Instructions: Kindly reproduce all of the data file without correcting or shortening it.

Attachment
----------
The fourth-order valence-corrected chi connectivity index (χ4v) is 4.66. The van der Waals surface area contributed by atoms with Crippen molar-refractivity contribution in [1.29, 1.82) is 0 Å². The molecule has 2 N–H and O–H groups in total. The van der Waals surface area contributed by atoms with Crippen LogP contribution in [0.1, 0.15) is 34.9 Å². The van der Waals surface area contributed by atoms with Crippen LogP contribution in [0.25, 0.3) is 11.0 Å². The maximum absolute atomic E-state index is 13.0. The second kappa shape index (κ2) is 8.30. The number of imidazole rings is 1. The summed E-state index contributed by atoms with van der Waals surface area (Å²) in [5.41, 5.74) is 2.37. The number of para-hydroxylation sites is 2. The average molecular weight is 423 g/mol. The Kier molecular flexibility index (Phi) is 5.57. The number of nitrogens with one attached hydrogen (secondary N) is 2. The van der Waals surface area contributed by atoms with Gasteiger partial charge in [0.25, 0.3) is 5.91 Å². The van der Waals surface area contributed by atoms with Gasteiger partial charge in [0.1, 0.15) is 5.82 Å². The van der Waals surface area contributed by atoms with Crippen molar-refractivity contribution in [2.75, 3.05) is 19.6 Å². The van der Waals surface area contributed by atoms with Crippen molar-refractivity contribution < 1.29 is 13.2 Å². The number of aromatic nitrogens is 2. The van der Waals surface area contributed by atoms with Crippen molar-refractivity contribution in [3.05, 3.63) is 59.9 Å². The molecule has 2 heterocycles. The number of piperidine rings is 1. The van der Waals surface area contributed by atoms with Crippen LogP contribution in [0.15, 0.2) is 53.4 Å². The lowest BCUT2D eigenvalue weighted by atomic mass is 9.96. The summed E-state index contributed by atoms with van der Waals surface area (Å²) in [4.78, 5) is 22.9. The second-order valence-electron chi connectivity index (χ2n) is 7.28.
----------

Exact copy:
The fourth-order valence-corrected chi connectivity index (χ4v) is 4.66. The van der Waals surface area contributed by atoms with Crippen molar-refractivity contribution in [1.29, 1.82) is 0 Å². The molecule has 2 N–H and O–H groups in total. The van der Waals surface area contributed by atoms with Crippen LogP contribution in [0.1, 0.15) is 34.9 Å². The van der Waals surface area contributed by atoms with Crippen LogP contribution in [0.25, 0.3) is 11.0 Å². The maximum absolute atomic E-state index is 13.0. The second kappa shape index (κ2) is 8.30. The number of imidazole rings is 1. The summed E-state index contributed by atoms with van der Waals surface area (Å²) in [5.41, 5.74) is 2.37. The number of para-hydroxylation sites is 2. The average molecular weight is 423 g/mol. The Kier molecular flexibility index (Phi) is 5.57. The number of nitrogens with one attached hydrogen (secondary N) is 2. The van der Waals surface area contributed by atoms with Gasteiger partial charge in [0.25, 0.3) is 5.91 Å². The van der Waals surface area contributed by atoms with Gasteiger partial charge in [0.1, 0.15) is 5.82 Å². The van der Waals surface area contributed by atoms with Crippen molar-refractivity contribution in [2.75, 3.05) is 19.6 Å². The van der Waals surface area contributed by atoms with Crippen molar-refractivity contribution < 1.29 is 13.2 Å². The number of aromatic nitrogens is 2. The van der Waals surface area contributed by atoms with Crippen molar-refractivity contribution in [3.05, 3.63) is 59.9 Å². The molecule has 2 heterocycles. The number of piperidine rings is 1. The van der Waals surface area contributed by atoms with Crippen LogP contribution in [0.15, 0.2) is 53.4 Å². The lowest BCUT2D eigenvalue weighted by atomic mass is 9.96. The summed E-state index contributed by atoms with van der Waals surface area (Å²) in [4.78, 5) is 22.9. The second-order valence-electron chi connectivity index (χ2n) is 7.28.